Cite as: 504 U. S. 298 (1992)
Opinion of the Court
burdens on interstate commerce may be avoided not only by a case-by-case evaluation of the actual burdens imposed by particular regulations or taxes, but also, in some situations, by the demarcation of a discrete realm of commercial activity that is free from interstate taxation. Bellas Hess followed the latter approach and created a safe harbor for vendors "whose only connection with customers in the [taxing] State is by common carrier or the United States mail." Under Bellas Hess, such vendors are free from state-imposed duties to collect sales and use taxes.8
Like other bright-line tests, the Bellas Hess rule appears artificial at its edges: Whether or not a State may compel a vendor to collect a sales or use tax may turn on the presence in the taxing State of a small sales force, plant, or office. Cf. National Geographic Society v. California Bd. of Equalization, 430 U. S. 551 (1977); Scripto, Inc. v. Carson, 362 U. S. 207 (1960). This artificiality, however, is more than offset by the benefits of a clear rule. Such a rule firmly establishes the boundaries of legitimate state authority to impose a duty to collect sales and use taxes and reduces litigation concerning those taxes. This benefit is important, for as we have so frequently noted, our law in this area is something of a "quagmire" and the "application of constitutional principles to specific state statutes leaves much room for controversy and confusion and little in the way of precise guides to the States in the exercise of their indispensable power of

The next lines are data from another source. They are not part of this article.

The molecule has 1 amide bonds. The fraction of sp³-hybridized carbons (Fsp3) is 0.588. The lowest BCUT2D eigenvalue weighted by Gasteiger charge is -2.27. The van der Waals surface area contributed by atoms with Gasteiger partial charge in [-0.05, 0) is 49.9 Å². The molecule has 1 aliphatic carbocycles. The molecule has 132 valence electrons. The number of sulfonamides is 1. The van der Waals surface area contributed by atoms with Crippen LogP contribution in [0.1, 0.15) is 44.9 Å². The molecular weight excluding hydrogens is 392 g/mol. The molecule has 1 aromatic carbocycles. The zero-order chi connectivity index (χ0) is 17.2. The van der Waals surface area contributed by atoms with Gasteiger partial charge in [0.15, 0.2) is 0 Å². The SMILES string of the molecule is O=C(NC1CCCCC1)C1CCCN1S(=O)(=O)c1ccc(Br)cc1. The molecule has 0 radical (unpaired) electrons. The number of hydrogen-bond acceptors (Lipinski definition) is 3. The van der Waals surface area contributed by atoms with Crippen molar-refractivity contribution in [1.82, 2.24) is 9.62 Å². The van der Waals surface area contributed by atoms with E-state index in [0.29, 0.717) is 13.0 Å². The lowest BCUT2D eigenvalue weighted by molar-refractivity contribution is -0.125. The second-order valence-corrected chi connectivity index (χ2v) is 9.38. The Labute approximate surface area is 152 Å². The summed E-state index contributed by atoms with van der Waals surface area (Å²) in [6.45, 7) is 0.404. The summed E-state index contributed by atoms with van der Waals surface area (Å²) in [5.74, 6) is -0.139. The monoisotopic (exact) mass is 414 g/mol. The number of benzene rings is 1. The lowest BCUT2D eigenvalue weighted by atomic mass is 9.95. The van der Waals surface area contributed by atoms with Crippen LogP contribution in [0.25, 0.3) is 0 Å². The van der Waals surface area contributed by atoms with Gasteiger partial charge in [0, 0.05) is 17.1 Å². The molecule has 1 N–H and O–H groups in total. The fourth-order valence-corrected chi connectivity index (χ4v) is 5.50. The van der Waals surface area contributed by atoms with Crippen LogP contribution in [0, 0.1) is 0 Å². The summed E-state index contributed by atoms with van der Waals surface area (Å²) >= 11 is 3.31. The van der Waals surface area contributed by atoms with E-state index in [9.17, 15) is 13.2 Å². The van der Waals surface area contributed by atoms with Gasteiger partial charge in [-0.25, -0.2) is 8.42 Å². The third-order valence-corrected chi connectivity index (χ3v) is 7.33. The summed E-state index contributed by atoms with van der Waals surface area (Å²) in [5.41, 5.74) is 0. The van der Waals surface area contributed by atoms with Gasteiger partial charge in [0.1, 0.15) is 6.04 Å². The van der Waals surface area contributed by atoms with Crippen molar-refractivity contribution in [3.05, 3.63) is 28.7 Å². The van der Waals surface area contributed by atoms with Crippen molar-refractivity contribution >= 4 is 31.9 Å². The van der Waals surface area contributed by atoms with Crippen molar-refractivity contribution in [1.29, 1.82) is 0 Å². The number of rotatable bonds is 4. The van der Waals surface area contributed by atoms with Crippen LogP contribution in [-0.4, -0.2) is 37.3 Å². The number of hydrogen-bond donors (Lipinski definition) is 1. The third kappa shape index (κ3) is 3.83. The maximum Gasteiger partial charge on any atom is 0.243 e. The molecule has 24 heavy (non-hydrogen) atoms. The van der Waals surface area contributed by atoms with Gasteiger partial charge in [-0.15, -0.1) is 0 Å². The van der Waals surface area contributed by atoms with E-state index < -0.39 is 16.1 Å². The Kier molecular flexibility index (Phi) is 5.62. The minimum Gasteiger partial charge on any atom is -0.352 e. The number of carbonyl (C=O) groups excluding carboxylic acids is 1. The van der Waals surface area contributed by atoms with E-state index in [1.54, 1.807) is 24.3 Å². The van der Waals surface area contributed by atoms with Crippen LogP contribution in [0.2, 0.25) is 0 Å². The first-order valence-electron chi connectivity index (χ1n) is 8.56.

8 In addition to its common-carrier contacts with the State, Quill also licensed software to some of its North Dakota clients. See n. 1, supra. The State "concedes that the existence in North Dakota of a few floppy diskettes to which Quill holds title seems a slender thread upon which to base nexus." Brief for Respondent 46. We agree. Although title to "a few floppy diskettes" present in a State might constitute some minimal nexus, in National Geographic Society v. California Bd. of Equalization, 430 U. S. 551, 556 (1977), we expressly rejected a " 'slightest presence' standard of constitutional nexus." We therefore conclude that Quill's licensing of software in this case does not meet the "substantial nexus" requirement of the Commerce Clause.
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